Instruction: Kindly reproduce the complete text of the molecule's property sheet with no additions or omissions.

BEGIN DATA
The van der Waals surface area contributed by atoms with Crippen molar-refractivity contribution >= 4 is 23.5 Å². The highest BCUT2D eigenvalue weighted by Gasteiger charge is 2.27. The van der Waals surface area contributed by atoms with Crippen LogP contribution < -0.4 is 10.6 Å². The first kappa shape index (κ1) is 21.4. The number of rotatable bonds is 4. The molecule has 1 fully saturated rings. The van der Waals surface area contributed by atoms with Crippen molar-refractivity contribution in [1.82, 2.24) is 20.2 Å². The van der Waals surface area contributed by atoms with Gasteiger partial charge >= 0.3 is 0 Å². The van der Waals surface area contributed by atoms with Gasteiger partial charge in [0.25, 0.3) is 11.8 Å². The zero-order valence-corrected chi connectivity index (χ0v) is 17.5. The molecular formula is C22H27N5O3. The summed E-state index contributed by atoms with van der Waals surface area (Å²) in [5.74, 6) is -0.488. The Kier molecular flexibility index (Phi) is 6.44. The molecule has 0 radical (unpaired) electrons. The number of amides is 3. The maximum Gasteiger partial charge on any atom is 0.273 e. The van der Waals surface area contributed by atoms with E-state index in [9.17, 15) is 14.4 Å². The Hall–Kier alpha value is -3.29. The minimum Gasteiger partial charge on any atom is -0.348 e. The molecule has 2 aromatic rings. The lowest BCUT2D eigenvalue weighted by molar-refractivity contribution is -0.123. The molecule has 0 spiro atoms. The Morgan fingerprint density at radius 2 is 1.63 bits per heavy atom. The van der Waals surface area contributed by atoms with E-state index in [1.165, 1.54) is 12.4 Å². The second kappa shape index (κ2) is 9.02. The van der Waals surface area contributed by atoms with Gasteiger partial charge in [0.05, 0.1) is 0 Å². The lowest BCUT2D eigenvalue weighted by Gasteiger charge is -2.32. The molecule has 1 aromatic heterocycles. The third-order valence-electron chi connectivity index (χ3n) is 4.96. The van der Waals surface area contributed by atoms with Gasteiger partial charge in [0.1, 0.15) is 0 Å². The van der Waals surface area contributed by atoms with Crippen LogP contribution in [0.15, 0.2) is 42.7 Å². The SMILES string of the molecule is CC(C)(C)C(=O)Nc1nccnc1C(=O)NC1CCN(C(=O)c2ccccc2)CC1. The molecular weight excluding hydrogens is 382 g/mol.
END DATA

The van der Waals surface area contributed by atoms with Crippen molar-refractivity contribution >= 4 is 23.5 Å². The highest BCUT2D eigenvalue weighted by Gasteiger charge is 2.27. The van der Waals surface area contributed by atoms with Crippen LogP contribution < -0.4 is 10.6 Å². The first kappa shape index (κ1) is 21.4. The number of rotatable bonds is 4. The molecule has 1 fully saturated rings. The van der Waals surface area contributed by atoms with Crippen molar-refractivity contribution in [1.82, 2.24) is 20.2 Å². The van der Waals surface area contributed by atoms with Gasteiger partial charge >= 0.3 is 0 Å². The van der Waals surface area contributed by atoms with Gasteiger partial charge in [0.25, 0.3) is 11.8 Å². The zero-order valence-corrected chi connectivity index (χ0v) is 17.5. The molecular formula is C22H27N5O3. The summed E-state index contributed by atoms with van der Waals surface area (Å²) in [5.74, 6) is -0.488. The Kier molecular flexibility index (Phi) is 6.44. The molecule has 0 radical (unpaired) electrons. The number of amides is 3. The maximum Gasteiger partial charge on any atom is 0.273 e. The van der Waals surface area contributed by atoms with E-state index in [9.17, 15) is 14.4 Å². The Hall–Kier alpha value is -3.29. The minimum Gasteiger partial charge on any atom is -0.348 e. The molecule has 2 aromatic rings. The lowest BCUT2D eigenvalue weighted by molar-refractivity contribution is -0.123. The molecule has 0 spiro atoms. The Morgan fingerprint density at radius 2 is 1.63 bits per heavy atom. The van der Waals surface area contributed by atoms with E-state index in [1.165, 1.54) is 12.4 Å². The second kappa shape index (κ2) is 9.02. The van der Waals surface area contributed by atoms with Gasteiger partial charge in [0.05, 0.1) is 0 Å². The lowest BCUT2D eigenvalue weighted by Gasteiger charge is -2.32. The molecule has 1 aromatic heterocycles. The third-order valence-electron chi connectivity index (χ3n) is 4.96. The van der Waals surface area contributed by atoms with Gasteiger partial charge in [0.1, 0.15) is 0 Å². The van der Waals surface area contributed by atoms with Crippen LogP contribution in [0.15, 0.2) is 42.7 Å². The SMILES string of the molecule is CC(C)(C)C(=O)Nc1nccnc1C(=O)NC1CCN(C(=O)c2ccccc2)CC1. The molecular weight excluding hydrogens is 382 g/mol.